WIPO Arbitration and Mediation Center

ADMINISTRATIVE PANEL DECISION

Vorwerk International AG v. John Mark

Case No. D2018-0858

1. The Parties

Complainant is Vorwerk International AG of Wollerau, Switzerland, represented by Hogan Lovells (Paris) LLP, France.

Respondent is John Mark of Lagos, Nigeria.

2. The Domain Name and Registrar

The disputed domain name <vorvverk.com> is registered with PDR Ltd. d/b/a PublicDomainRegistry.com (the “Registrar”).

3. Procedural History

The Complaint was filed with the WIPO Arbitration and Mediation Center (the “Center”) on April 17, 2018. On April 18, 2018, the Center transmitted by email to the Registrar a request for registrar verification in connection with the disputed domain name. On April 21, 2018, the Registrar transmitted by email to the Center its verification response confirming that Respondent is listed as the registrant and providing the contact details.

The Center verified that the Complaint satisfied the formal requirements of the Uniform Domain Name Dispute Resolution Policy (the “Policy” or “UDRP”), the Rules for Uniform Domain Name Dispute Resolution Policy (the “Rules”), and the WIPO Supplemental Rules for Uniform Domain Name Dispute Resolution Policy (the “Supplemental Rules”).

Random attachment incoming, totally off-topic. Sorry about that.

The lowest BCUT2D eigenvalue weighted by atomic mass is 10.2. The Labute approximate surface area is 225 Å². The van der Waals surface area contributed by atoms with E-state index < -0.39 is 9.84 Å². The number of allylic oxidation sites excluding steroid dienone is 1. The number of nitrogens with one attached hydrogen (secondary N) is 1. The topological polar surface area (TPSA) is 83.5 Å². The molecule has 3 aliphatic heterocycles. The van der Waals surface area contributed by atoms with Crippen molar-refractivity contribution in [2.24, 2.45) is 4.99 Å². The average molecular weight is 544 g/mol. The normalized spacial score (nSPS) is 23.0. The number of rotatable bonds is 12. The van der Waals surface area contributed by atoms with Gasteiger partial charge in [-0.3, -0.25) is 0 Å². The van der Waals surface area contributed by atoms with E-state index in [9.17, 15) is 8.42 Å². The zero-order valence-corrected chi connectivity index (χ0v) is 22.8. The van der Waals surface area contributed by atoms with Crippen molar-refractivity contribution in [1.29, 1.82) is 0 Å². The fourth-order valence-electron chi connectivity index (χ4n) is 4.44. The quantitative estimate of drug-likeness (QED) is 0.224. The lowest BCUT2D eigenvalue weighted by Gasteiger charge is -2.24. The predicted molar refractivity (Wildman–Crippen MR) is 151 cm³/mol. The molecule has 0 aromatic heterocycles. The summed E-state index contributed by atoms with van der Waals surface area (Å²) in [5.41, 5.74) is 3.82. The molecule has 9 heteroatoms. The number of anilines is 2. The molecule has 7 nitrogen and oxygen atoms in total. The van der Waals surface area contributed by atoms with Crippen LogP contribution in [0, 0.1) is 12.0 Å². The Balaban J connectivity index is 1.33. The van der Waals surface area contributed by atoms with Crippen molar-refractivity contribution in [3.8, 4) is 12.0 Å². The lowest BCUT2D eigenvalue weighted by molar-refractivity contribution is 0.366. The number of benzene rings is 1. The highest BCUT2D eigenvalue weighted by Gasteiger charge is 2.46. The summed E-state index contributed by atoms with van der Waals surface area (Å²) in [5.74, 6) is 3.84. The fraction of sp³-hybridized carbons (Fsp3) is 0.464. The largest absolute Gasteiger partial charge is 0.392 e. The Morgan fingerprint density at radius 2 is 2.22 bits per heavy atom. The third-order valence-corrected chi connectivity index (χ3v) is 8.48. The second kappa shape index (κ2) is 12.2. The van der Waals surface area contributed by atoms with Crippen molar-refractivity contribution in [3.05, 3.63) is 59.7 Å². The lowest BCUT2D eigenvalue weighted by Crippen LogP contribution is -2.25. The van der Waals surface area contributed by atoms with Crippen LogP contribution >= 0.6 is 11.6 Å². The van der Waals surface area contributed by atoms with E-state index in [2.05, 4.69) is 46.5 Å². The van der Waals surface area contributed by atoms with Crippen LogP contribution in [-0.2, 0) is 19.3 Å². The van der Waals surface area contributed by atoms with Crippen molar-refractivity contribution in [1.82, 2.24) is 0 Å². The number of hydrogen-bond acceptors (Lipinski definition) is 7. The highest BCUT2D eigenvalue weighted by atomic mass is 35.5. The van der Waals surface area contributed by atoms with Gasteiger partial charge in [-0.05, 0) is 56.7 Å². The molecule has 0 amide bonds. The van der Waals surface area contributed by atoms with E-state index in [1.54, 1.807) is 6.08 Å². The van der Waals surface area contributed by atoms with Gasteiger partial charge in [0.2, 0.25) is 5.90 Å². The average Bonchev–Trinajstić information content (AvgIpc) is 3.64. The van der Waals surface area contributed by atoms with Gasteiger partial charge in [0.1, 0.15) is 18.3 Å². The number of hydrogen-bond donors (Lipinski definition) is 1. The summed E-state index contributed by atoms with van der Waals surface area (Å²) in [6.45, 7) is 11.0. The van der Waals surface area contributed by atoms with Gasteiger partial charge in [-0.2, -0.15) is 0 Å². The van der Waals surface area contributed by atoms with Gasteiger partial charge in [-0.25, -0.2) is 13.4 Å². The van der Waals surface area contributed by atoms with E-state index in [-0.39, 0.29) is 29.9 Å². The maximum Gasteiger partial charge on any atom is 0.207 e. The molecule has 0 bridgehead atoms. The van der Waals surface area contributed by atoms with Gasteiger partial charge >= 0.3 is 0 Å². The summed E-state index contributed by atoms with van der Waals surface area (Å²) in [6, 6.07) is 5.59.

In accordance with the Rules, paragraphs 2 and 4, the Center formally notified Respondent of the Complaint, and the proceedings commenced on April 26, 2018. In accordance with the Rules, paragraph 5, the due date for Response was May 16, 2018. Respondent did not submit any response. Accordingly, the Center notified Respondent’s default on May 17, 2018.

The Center appointed Georges Nahitchevansky as the sole panelist in this matter on May 25, 2018. The Panel finds that it was properly constituted. The Panel has submitted the Statement of Acceptance and Declaration of Impartiality and Independence, as required by the Center to ensure compliance with the Rules, paragraph 7.

4. Factual Background

Complainant, Vorwerk International AG, is a subsidiary of Vorwerk & Co. KG, an international corporate group whose core businesses include the direct distribution of high-end household appliances, carpets and cosmetics, as well as leasing and financing services. Vorwerk & Co. KG currently operates through its subsidiaries, trading partners or distributors in 75 countries across Europe, Asia, North and South America, Australia and parts of Africa.

Complainant is the owner of the name and mark VORWERK and owns trademark registrations for a figurative version of the VORWERK mark, including (i) a registration in the European Union (No. 002212678), which issued to registration on August 5, 2002, and (ii) an International Registration (No. 973306), which issued to registration on February 25, 2008. Complainant is also the owner of multiple domain names that include the VORWERK mark, including <vorwerk.com> that was registered on October 5, 1998 and which is being used to provide information about Vorwerk & Co KG, its subsidiaries, and their products and services.

Respondent registered the disputed domain name on January 18, 2018. On March 20, 2018, Complainant’s attorneys sent Respondent a cease-and-desist letter regarding the disputed domain name. Respondent apparently did not respond to the cease-and-desist letter. While the disputed domain name previously resolved to parked page, it currently does not resolve to any website.

5. Parties’ Contentions

A. Complainant